04.08.2006 General News

There Must Be Respect Among The Police – Kan-Dapaah

Mr Albert Kan-Dapaah, Minister for the InteriorMr Albert Kan-Dapaah, Minister for the Interior
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Mr Albert Kan-Dapaah, Minister for the Interior, yesterday charged the Police to demonstrate a sense of discipline, absolute trust and faith in the leadership of the structures in the Service to fulfil their statutory obligations to the public.

"There must be unquestionable respect for seniority, deliberate efforts to work as a team – love, care and concern for each other and above all absolute respect for subordinates.”

Mr Kan-Dapaah was opening a two-day National Police Command Conference for all Regional Police Commanders and Headquarters Management and Advisory Board (HEMAB), which is the highest internal policy making and implementation body of the Service.

He said it was imperative to combat indiscipline in the Service by the cultivation of moral courage to correct acts of indiscipline, adding, "where an officer is found to have misbehaved, he should be disciplined according to Police Regulations,”

He urged the administration to apply discipline fairly, consistently, even-handedly and in a non-discriminatory manner since acts of indiscipline greatly affected the public perception of the Service.

Mr Kan-Dapaah called for loyalty among the top command of the Service. "It is important that you all have a common understanding and appreciation of issues facing the Service and see yourselves as brothers and sisters working for the common good of the Service and the nation as a whole."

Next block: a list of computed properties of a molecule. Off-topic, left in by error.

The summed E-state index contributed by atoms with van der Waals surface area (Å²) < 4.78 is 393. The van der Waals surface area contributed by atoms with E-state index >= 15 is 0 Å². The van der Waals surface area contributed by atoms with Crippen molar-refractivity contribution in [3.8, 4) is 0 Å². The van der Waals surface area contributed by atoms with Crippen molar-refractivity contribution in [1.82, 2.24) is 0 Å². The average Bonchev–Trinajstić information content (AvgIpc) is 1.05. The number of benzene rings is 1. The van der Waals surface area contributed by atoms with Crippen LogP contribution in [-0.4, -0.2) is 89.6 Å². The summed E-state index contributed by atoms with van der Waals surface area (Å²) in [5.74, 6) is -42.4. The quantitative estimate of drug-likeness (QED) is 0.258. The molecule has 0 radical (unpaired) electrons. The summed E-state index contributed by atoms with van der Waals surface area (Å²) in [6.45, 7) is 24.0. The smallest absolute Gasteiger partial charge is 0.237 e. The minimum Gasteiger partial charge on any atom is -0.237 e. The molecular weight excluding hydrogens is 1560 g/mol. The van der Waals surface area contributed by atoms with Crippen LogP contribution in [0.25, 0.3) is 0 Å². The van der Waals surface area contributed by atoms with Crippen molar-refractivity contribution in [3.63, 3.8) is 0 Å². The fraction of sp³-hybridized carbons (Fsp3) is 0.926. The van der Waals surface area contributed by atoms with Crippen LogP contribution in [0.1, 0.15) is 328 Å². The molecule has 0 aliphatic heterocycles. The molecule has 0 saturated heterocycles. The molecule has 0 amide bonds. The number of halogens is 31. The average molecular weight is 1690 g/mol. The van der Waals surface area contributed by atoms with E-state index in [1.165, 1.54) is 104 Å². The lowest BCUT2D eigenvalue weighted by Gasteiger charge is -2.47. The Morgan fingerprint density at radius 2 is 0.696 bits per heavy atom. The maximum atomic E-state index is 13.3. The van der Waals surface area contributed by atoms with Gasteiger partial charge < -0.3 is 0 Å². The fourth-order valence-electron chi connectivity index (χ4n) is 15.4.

Mr Kan-Dapaah maintained that the job of policing was one of the most complex and difficult tasks in any society and even more difficult in a democratic dispensation. He reiterated a quote: "In democracies the authority and disposition of the Police are founded on law, yet the Police retain significant discretion on when and how to apply the law.”

Police must be responsive to the public demands for service and protection, yet must resist if such demands were to violate the constitutionally protected rights of individuals and groups.

The Minister said in spite of recent narcotics hard knocks, it was still the Police that masterminded the seizure of the cocaine from East Legon from the Venezuelans and also the seizure at Prampram and other daring seizures. He said, "Ghana is seen as a peaceful country within the Sub-Region and is noted for its maintenance of law and order.”

Mr Patrick Kwesi Kwateng Acheampong, Inspector General of Police (IGP) in his welcome address said the meeting came at a time when the institution was under siege from some sections of the society.

"Despite this we remain dedicated, resolved and focused to perform our duties in the best interest of mother Ghana. “Many organizations have gone through crises and challenges, such as these and we are confident that we shall overcome them successfully."

He called for support for the Service in its duty of maintaining law and order. Those present included Mr Francis Poku, Minister for National Security.

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